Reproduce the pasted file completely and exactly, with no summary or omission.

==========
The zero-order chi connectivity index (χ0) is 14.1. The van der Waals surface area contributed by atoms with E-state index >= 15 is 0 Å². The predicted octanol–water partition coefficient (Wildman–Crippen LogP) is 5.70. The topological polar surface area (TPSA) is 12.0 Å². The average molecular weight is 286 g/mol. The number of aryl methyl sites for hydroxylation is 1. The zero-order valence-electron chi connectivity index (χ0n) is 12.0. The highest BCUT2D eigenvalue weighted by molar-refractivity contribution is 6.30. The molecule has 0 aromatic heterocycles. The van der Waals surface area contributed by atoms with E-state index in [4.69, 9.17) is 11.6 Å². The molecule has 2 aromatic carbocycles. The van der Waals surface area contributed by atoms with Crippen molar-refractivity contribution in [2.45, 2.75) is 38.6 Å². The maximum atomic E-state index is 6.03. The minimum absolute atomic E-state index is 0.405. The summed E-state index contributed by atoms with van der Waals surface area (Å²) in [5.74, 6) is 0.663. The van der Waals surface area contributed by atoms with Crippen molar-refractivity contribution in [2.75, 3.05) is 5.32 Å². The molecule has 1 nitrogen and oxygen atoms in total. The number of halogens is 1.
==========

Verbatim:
The zero-order chi connectivity index (χ0) is 14.1. The van der Waals surface area contributed by atoms with E-state index >= 15 is 0 Å². The predicted octanol–water partition coefficient (Wildman–Crippen LogP) is 5.70. The topological polar surface area (TPSA) is 12.0 Å². The average molecular weight is 286 g/mol. The number of aryl methyl sites for hydroxylation is 1. The zero-order valence-electron chi connectivity index (χ0n) is 12.0. The highest BCUT2D eigenvalue weighted by molar-refractivity contribution is 6.30. The molecule has 0 aromatic heterocycles. The van der Waals surface area contributed by atoms with E-state index in [4.69, 9.17) is 11.6 Å². The molecule has 2 aromatic carbocycles. The van der Waals surface area contributed by atoms with Crippen molar-refractivity contribution in [2.45, 2.75) is 38.6 Å². The maximum atomic E-state index is 6.03. The minimum absolute atomic E-state index is 0.405. The summed E-state index contributed by atoms with van der Waals surface area (Å²) in [5.74, 6) is 0.663. The van der Waals surface area contributed by atoms with Crippen molar-refractivity contribution in [2.75, 3.05) is 5.32 Å². The molecule has 1 nitrogen and oxygen atoms in total. The number of halogens is 1.